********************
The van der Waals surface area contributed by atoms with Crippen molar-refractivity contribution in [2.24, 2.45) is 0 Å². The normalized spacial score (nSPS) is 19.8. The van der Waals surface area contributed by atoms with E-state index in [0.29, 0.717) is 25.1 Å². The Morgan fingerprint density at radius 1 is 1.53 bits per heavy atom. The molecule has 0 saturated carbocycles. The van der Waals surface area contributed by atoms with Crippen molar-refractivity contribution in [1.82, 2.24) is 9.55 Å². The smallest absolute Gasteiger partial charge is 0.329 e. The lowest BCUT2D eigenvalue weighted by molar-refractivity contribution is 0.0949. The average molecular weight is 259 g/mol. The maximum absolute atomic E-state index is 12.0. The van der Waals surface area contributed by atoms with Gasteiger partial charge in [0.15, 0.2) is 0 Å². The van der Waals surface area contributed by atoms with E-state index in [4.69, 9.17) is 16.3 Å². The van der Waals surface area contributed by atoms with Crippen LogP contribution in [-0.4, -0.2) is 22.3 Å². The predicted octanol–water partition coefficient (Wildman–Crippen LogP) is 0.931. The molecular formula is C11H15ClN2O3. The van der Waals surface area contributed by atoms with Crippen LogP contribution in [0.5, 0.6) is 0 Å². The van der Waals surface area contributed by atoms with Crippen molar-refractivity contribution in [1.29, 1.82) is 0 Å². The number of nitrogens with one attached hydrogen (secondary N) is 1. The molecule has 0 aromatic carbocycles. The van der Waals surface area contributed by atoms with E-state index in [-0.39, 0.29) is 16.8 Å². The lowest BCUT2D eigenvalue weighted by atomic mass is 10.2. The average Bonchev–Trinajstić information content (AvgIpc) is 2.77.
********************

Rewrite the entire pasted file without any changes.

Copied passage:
The van der Waals surface area contributed by atoms with Crippen molar-refractivity contribution in [2.24, 2.45) is 0 Å². The normalized spacial score (nSPS) is 19.8. The van der Waals surface area contributed by atoms with E-state index in [0.29, 0.717) is 25.1 Å². The Morgan fingerprint density at radius 1 is 1.53 bits per heavy atom. The molecule has 0 saturated carbocycles. The van der Waals surface area contributed by atoms with Crippen molar-refractivity contribution in [1.82, 2.24) is 9.55 Å². The smallest absolute Gasteiger partial charge is 0.329 e. The lowest BCUT2D eigenvalue weighted by molar-refractivity contribution is 0.0949. The average molecular weight is 259 g/mol. The maximum absolute atomic E-state index is 12.0. The van der Waals surface area contributed by atoms with Gasteiger partial charge in [0.15, 0.2) is 0 Å². The van der Waals surface area contributed by atoms with E-state index in [4.69, 9.17) is 16.3 Å². The van der Waals surface area contributed by atoms with Crippen LogP contribution in [-0.4, -0.2) is 22.3 Å². The predicted octanol–water partition coefficient (Wildman–Crippen LogP) is 0.931. The molecular formula is C11H15ClN2O3. The van der Waals surface area contributed by atoms with Crippen LogP contribution in [0.5, 0.6) is 0 Å². The van der Waals surface area contributed by atoms with Crippen molar-refractivity contribution in [1.29, 1.82) is 0 Å². The number of nitrogens with one attached hydrogen (secondary N) is 1. The molecule has 0 aromatic carbocycles. The van der Waals surface area contributed by atoms with E-state index in [-0.39, 0.29) is 16.8 Å². The lowest BCUT2D eigenvalue weighted by atomic mass is 10.2. The average Bonchev–Trinajstić information content (AvgIpc) is 2.77.